Directed by: Nicole Holofcener
Starring: Julia Louis-Dreyfus, James Gandolfini, Catherine Keener, Toni Collette
There’s an immediate air of poignancy when watching Enough Said. Not because of the film itself, but because it’s our final opportunity to witness the dynamic brilliance of James Gandolfini on the big screen. Playing it shy and sensitive, Gandolfini’s Albert is worlds away from the aggressive gangster characters the actor was typecast as for much of his career and it is a sheer joy to get the opportunity to see such a different side of this always prolific performer.
The film itself falls into that growing sub-category of rom-coms focused on characters experiencing a mid-life crisis that generally star Meryl Streep. Like most of those films, Enough Said is formulaic and predictable. Unlike most of those films, it is also very funny and Streep is nowhere to be seen. Moreover, thanks mainly to its fantastic central performances, Enough Said is injected with a tenderness and honesty rarely found in romantic comedies of any sort these days.
In the lead, Julia Louis-Dreyfus expertly utilizes her talents for situation comedy as Eva, a calamity-prone masseuse with an ex-husband who is happily remarried and a daughter who’s about to leave for college. Gandolfini’s Albert is also a divorcee in a situation that mirrors Eva’s and their chance meeting at a party offers them both another opportunity of finding a soul mate. So far, so mushy and while writer/director Nicole Holofcener’s script rarely strays from the conventions of genre, it does valiantly try to present them in a original way.
Wisely refusing to show her hand early on, Holofcener revels in drawing out the cautious first steps of her protagonist’s new relationship. Their first date is deliciously awkward at times, both characters striving to suss out the other without obviously prying. Their chemistry is clear, but their pasts hold them back. Dreyfus particularly captures Eva’s reservations with a heartbreaking honesty; an opportunity for Eva to find out and scrutinize Albert’s flaws later on is nicely handled and dealt with in a delicate and convincing way that makes it feel like much more than a plot device to simply propel the inevitable rift in their relationship.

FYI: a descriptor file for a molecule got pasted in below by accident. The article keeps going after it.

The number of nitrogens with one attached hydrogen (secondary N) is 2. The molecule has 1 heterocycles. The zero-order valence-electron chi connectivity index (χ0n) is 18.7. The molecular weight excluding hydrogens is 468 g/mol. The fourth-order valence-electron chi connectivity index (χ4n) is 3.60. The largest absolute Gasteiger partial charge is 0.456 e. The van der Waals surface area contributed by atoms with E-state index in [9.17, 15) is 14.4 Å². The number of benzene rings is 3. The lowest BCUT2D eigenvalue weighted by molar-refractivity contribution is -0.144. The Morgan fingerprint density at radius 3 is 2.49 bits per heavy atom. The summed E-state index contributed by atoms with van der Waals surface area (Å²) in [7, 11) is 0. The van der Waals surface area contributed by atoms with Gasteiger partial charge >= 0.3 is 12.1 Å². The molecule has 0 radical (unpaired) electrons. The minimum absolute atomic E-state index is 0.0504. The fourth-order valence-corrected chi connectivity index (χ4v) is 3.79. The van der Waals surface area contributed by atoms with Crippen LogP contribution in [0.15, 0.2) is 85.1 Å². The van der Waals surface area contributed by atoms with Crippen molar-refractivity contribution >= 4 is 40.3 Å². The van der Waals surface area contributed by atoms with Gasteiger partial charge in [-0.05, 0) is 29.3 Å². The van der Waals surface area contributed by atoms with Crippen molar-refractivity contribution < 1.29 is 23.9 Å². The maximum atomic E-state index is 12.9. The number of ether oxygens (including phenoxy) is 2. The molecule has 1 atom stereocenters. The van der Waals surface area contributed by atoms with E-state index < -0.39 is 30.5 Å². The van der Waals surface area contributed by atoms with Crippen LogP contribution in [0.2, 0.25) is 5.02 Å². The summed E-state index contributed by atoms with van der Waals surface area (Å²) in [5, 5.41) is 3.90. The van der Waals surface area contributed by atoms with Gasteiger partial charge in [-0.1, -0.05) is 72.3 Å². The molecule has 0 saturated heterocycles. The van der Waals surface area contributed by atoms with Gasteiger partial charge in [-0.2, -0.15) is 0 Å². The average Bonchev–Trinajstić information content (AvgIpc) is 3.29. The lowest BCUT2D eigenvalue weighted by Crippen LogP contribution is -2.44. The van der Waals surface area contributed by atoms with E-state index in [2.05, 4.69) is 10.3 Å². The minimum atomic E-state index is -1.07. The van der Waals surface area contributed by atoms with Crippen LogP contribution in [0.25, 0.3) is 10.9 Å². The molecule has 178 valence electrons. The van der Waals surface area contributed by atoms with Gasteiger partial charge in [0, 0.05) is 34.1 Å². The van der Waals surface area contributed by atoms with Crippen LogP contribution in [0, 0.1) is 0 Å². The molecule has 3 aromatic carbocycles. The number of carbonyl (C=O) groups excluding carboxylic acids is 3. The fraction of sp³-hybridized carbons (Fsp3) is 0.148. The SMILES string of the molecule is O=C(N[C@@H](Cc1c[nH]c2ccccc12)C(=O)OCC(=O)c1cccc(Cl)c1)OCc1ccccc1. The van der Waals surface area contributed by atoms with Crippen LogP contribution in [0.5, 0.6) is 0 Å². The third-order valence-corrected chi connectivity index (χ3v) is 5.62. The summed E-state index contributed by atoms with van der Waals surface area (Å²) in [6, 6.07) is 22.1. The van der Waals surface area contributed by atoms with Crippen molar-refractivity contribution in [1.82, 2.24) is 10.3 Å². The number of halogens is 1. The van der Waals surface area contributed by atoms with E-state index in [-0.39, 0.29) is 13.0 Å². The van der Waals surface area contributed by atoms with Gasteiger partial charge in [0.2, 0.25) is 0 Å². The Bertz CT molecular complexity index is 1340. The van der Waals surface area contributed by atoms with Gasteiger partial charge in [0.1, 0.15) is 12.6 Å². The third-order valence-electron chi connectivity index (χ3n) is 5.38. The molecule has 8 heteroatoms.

Holofcener’s consistently witty script ensures you always have something to smile about though. Each member of the cast is given a moment to shine and nearly all hit the mark. Particularly note-worthy are Toni Collette and Ben Falcone as an unhappily married couple still together for reasons that they themselves seem unsure about. Collette’s persistent sofa rearranging and Falcone’s abject refusal to be the one who fires their incompetent maid amusingly underlining the boredom that can come from a marriage turned sour.
Collette and Falcone’s relationship also highlights another strong quality in Holofcener’s film, its refusal to shy away from the ugly truths of marriage & relationships. Eva and Catherine Keener’s Marianne, as Albert’s newest and previous love, emphasize this best of all; both openly having reservations about a relationship with Albert on account of his weight, despite his everlastingly warm and caring demeanor.
It’s this warmth and care that Gandolfini effortlessly exudes that carries the film though, with his constant one-liners always making you smile and emphasizing just how excellent his comic delivery was. Dreyfus may be the focus here, but it is Gandolfini’s performance that lingers in the memory. Hilarious and heartfelt, it’s a worthy final performance from one of cinema’s finest actors.